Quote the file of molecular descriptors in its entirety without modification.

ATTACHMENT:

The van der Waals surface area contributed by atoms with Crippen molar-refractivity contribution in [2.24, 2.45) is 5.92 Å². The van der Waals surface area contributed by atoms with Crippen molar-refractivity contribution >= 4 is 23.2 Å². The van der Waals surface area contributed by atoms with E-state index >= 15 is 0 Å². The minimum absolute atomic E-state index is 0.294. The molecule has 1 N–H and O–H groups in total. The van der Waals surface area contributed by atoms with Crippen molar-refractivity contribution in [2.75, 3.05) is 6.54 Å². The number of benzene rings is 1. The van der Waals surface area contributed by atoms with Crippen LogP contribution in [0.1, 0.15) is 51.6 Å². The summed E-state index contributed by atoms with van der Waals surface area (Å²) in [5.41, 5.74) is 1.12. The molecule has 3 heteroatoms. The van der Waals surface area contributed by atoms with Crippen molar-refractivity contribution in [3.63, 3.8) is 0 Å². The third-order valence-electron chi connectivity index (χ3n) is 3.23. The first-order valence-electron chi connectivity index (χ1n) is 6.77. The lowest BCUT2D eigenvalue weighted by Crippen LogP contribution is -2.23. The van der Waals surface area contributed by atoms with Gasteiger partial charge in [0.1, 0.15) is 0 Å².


The van der Waals surface area contributed by atoms with Crippen molar-refractivity contribution in [2.24, 2.45) is 5.92 Å². The van der Waals surface area contributed by atoms with Crippen molar-refractivity contribution >= 4 is 23.2 Å². The van der Waals surface area contributed by atoms with E-state index >= 15 is 0 Å². The minimum absolute atomic E-state index is 0.294. The molecule has 1 N–H and O–H groups in total. The van der Waals surface area contributed by atoms with Crippen molar-refractivity contribution in [2.75, 3.05) is 6.54 Å². The number of benzene rings is 1. The van der Waals surface area contributed by atoms with Crippen LogP contribution in [0.1, 0.15) is 51.6 Å². The summed E-state index contributed by atoms with van der Waals surface area (Å²) in [5.41, 5.74) is 1.12. The molecule has 3 heteroatoms. The van der Waals surface area contributed by atoms with Crippen molar-refractivity contribution in [3.63, 3.8) is 0 Å². The third-order valence-electron chi connectivity index (χ3n) is 3.23. The first-order valence-electron chi connectivity index (χ1n) is 6.77. The lowest BCUT2D eigenvalue weighted by Crippen LogP contribution is -2.23. The van der Waals surface area contributed by atoms with Gasteiger partial charge in [0.1, 0.15) is 0 Å².